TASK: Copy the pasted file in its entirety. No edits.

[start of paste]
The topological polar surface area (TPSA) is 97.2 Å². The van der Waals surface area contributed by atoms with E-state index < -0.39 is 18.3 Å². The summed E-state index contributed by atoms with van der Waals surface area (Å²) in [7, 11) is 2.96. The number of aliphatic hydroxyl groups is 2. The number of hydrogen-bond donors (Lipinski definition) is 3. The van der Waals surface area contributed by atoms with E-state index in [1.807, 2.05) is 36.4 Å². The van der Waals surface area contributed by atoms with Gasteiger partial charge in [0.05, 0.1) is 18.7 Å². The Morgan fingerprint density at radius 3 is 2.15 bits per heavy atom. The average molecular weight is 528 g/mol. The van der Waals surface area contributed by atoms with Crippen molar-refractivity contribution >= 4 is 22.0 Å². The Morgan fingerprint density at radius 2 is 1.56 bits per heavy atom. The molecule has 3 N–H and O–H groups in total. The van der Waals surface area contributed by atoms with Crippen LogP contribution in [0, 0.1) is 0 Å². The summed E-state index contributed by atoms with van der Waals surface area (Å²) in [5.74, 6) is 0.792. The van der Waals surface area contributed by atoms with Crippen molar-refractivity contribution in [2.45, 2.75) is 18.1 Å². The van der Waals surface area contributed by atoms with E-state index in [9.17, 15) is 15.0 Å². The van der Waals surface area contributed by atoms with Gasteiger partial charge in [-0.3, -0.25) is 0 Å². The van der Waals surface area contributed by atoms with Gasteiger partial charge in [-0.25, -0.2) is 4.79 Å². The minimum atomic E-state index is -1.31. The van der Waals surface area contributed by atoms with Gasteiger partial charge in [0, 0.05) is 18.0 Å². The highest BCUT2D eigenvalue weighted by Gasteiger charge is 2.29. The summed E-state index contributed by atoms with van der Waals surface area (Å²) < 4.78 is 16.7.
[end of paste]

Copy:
The topological polar surface area (TPSA) is 97.2 Å². The van der Waals surface area contributed by atoms with E-state index < -0.39 is 18.3 Å². The summed E-state index contributed by atoms with van der Waals surface area (Å²) in [7, 11) is 2.96. The number of aliphatic hydroxyl groups is 2. The number of hydrogen-bond donors (Lipinski definition) is 3. The van der Waals surface area contributed by atoms with E-state index in [1.807, 2.05) is 36.4 Å². The van der Waals surface area contributed by atoms with Gasteiger partial charge in [0.05, 0.1) is 18.7 Å². The Morgan fingerprint density at radius 3 is 2.15 bits per heavy atom. The average molecular weight is 528 g/mol. The van der Waals surface area contributed by atoms with Crippen molar-refractivity contribution >= 4 is 22.0 Å². The Morgan fingerprint density at radius 2 is 1.56 bits per heavy atom. The molecule has 3 N–H and O–H groups in total. The van der Waals surface area contributed by atoms with Crippen LogP contribution in [0, 0.1) is 0 Å². The summed E-state index contributed by atoms with van der Waals surface area (Å²) in [5.74, 6) is 0.792. The van der Waals surface area contributed by atoms with Crippen molar-refractivity contribution in [2.45, 2.75) is 18.1 Å². The van der Waals surface area contributed by atoms with E-state index in [9.17, 15) is 15.0 Å². The van der Waals surface area contributed by atoms with Gasteiger partial charge in [-0.3, -0.25) is 0 Å². The van der Waals surface area contributed by atoms with Gasteiger partial charge in [-0.25, -0.2) is 4.79 Å². The minimum atomic E-state index is -1.31. The van der Waals surface area contributed by atoms with Gasteiger partial charge in [0, 0.05) is 18.0 Å². The highest BCUT2D eigenvalue weighted by Gasteiger charge is 2.29. The summed E-state index contributed by atoms with van der Waals surface area (Å²) < 4.78 is 16.7.